‘Justice For Iyad, Justice For George’
Above photo: Israelis and Palestinians protest in Jerusalem against the killing of Iyad Halak by Israeli Border Police as well as the killing of George Floyd by Minneapolis police, May 30, 2020. Oren Ziv.
Israelis and Palestinians take to the streets to protest police violence, drawing parallels with the killing of George Floyd in Minneapolis.
Hundreds of Israelis and Palestinians demonstrated Saturday evening in Jerusalem and Tel Aviv against the killing of Iyad Hallak, a Palestinian man with autism who was shot dead by police officers in Jerusalem’s Old City.
Hallak, 32, was on his way to the special education school he attended and worked at near Lion’s Gate when Border Police officers began pursuing him, claiming he had been holding a weapon. Hallak reportedly fled and hid behind a nearby dumpster, where the police officers shot and killed him. No weapon was found at the scene of his death.
Both officers were detained in the wake of the incident; one was released under restrictive conditions, while the other is under house arrest.
In Tel Aviv, over 200 people protested outside the city’s police headquarters while over 150 left-wing activists, including a dozen Palestinians, marched on Jerusalem’s King George Street. The demonstrators held signs that read “Palestinian Lives Matter” and “Justice for Iyad, Justice for George,” in reference to George Floyd, an unarmed black man who was killed last week in Minneapolis, Minnesota, after a white policer officer pinned him to the ground by his neck. Floyd’s death has sparked mass demonstrations in cities across the United States.
“Police violence in East Jerusalem is policy, just like the policy against black people in the U.S.,” said Shahaf Weisbein, one of the organizers of the Jerusalem protest. “Police violence and the policies of occupation against the Palestinians are a sad routine. It is time to end the occupation, and for justice for all victims of police violence everywhere.”
Laura Wharton, a Jerusalem City Council member on behalf of Meretz, told the demonstrators: “We know each other here, and unfortunately this is neither the first nor the last time there will be police violence. This was a terrible incident, and we cannot make peace with either the violence or the sense that there is a superior race that thinks it can do anything it wants, including opening fire.”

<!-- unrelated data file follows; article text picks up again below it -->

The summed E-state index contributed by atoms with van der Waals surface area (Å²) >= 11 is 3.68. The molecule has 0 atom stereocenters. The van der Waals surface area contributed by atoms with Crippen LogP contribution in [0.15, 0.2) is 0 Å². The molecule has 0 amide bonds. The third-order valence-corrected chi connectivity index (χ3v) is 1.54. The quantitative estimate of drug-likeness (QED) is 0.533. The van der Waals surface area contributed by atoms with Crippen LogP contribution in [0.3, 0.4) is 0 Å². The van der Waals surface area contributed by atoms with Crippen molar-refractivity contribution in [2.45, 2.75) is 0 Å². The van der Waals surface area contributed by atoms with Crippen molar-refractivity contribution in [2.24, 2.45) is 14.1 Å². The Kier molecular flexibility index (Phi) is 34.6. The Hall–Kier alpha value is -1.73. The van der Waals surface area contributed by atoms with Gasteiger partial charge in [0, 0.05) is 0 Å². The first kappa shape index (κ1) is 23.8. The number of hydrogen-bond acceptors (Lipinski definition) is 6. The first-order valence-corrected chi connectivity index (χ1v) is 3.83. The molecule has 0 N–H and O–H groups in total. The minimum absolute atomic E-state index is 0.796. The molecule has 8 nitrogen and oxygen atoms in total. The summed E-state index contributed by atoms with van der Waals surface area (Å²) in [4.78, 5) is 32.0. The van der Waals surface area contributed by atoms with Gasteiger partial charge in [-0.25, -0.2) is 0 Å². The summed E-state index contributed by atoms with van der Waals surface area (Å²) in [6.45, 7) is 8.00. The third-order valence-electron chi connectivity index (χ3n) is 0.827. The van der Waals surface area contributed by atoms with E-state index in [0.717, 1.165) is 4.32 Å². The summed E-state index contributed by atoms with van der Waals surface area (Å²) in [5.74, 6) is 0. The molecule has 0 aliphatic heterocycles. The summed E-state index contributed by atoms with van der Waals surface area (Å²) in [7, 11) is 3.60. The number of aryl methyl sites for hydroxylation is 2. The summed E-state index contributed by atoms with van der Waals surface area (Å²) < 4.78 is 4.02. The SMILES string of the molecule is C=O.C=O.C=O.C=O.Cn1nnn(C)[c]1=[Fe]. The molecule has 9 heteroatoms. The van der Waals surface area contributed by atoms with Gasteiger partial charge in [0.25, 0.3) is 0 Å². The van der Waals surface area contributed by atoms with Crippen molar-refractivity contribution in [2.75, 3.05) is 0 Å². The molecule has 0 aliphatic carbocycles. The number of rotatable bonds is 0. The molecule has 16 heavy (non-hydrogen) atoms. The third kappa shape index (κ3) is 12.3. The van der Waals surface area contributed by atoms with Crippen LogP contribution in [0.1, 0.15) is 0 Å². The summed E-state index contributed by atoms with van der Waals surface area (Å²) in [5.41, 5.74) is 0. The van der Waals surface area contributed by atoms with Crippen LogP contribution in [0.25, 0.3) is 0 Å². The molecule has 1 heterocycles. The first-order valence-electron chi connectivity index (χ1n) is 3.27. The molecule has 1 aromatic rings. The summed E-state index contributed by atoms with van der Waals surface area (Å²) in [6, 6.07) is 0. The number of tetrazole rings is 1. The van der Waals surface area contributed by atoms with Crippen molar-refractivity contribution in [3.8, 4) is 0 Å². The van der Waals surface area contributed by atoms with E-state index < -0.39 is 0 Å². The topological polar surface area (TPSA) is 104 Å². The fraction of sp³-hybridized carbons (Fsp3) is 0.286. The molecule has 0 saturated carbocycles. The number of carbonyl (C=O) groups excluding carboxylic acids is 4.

Demonstrators in Tel Aviv also protested against police violence directed at African asylum seekers last Monday. In that incident, riot police violently arrested two Eritrean asylum seekers while they sat outside a grocery store in south Tel Aviv. The police were caught on video manhandling both the asylum seekers as well as a group of residents who tried to intervene.
The violence in south Tel Aviv came just days after newly-appointed Public Security Minister Amir Ohana toured south Tel Aviv on his first day on the job, where he met with far-right activists who demand the deportation of African asylum seekers from Israel. In the days following, the police reportedly increased its activities in the neighborhood of Neve Sha’anan against asylum seeker-owned businesses. On the eve of the Shavuot holiday, following the violent arrests, Ohana once again visited south Tel Aviv and backed the police. In a Facebook post, he wrote that anyone who attacks police officers will bear the consequences.
Ohana expressed regret following Hallak’s death, saying that the fate of the officers in question will be determined only following an investigation.
A number of Israeli MKs condemned Hallak’s killing, likening it to what occurred in Minneapolis. MK Aida Touma-Sliman (Joint List) said “For all those who are outraged about the murder in the United States, look closely — an entire nation is suffocating under occupation without being able to breathe.”
“Minneapolis is here,” said MK Ahmad Tibi (Joint List). “Only yesterday did Minister Ohana incite the police to shoot those who ‘attack officers,’ and the officers have long ago understood the message.”
A version of this article was first published in Hebrew on Local Call. Read it here.
Oren Ziv is a photojournalist, a founding member of the Activestills photography collective, and a staff writer for Local Call. Since 2003, he has been documenting a range of social and political issues in Israel and the occupied Palestinian territories with an emphasis on activist communities and their struggles. His reportage has focused on the popular protests against the wall and settlements, affordable housing and other socio-economic issues, anti-racism and discrimination struggles, and the struggle to free animals.